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Kurdish fighters vow to fight Turkey army after Afrin withdrawal

YPG fighters pledge to shift to guerrilla tactics, as Turkish forces clear Afrin's city centre of explosive devices.

Turkish Armed Forces

Kurdish fighters in the northwestern Syrian region of Afrin have vowed to continue fighting Turkey's forces and Turkey-backed rebel groups, by shifting from direct confrontation to guerrilla tactics.

Meanwhile, the Free Syrian Army (FSA) rebels and Turkish forces, who gained complete control of the city of Afrin on Sunday, continued their activities to secure the city, with troops searching for landmines and other explosive devices in the area.

"Our forces are present all over Afrin's geography. These forces will strike the positions of the Turkish enemy and its mercenaries at every opportunity," Othman Sheikh Issa, a representative of the Kurdish People's Protection Units (YPG), said in a televised statement on Sunday evening.

"Our forces all over Afrin will become a constant nightmare for them," he added.

"Many of the terrorists had turned tail and run away already," President Recep Tayyip Erdogan said in a speech in western Turkey on Sunday after he announced that Afrin's city centre was captured at 8:30am local time (05:00 GMT) on the same day.

He said 3,603 "terrorists had been neutralised" in Afrin since the launch of the cross-border operation on January 20.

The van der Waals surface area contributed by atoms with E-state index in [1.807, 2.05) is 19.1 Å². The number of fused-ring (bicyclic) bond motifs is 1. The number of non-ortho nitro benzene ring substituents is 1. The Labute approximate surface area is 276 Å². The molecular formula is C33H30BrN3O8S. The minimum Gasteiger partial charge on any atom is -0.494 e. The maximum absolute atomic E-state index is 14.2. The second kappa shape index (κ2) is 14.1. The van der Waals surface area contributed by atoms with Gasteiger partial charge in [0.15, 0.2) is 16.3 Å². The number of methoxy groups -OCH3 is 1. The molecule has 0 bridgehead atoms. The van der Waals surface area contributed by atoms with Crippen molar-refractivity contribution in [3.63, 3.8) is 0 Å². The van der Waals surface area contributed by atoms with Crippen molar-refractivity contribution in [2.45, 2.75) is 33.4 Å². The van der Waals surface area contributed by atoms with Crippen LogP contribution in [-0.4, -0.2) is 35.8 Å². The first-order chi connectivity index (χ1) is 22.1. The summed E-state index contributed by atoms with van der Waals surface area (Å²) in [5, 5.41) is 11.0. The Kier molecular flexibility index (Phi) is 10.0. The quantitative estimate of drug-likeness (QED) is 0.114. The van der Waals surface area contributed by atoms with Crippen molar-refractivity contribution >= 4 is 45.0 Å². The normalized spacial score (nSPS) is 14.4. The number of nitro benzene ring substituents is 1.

Erdogan said the Turkish flag and the flag of the Syrian opposition fighters were raised in the city, previously controlled by the YPG.

Later on Sunday, limited fighting was reported in some pockets in Afrin.

"Our special forces and members of the Free Syrian Army are cleaning the remains and the traps they left behind," Erdogan said. "In the centre of Afrin, symbols of trust and stability are waving instead of rags of terrorists."

Turkey - together with the FSA - launched in January the military operation into Afrin in the northwest of Syria to vanquish the US-backed YPG fighters near its border.

'More to do'

The Syrian Observatory for Human Rights, a UK-based war monitor, previously said at least 150,000 civilians fled the city since last Wednesday.

Turkey's government spokesman Bekir Bozdag said the military campaign would continue to secure areas around Afrin and make sure food and medicine were available.

"We have more to do. But the project of building a terrorism corridor and building a terrorist state is over," he said.

Turkey considers the Kurdish Democratic Union Party (PYD) in Syria and its armed wing YPG to be "terrorist groups" with ties to the banned Kurdistan Workers' Party (PKK).

The PKK has waged a decades-long armed fight against the Turkish state that has killed tens of thousands of people.

The YPG had come to control large swaths of northern Syria, including Afrin, in the course of the eight-year Syrian war, particularly through fighting against the Islamic State of Iraq and the Levant (ISIL, also known as ISIS) group in an US-backed umbrella organisation named Syrian Democratic Forces (SDF).

The US support for the Kurdish-dominated SDF has infuriated Turkey and created the ongoing diplomatic crisis between the two NATO allies.


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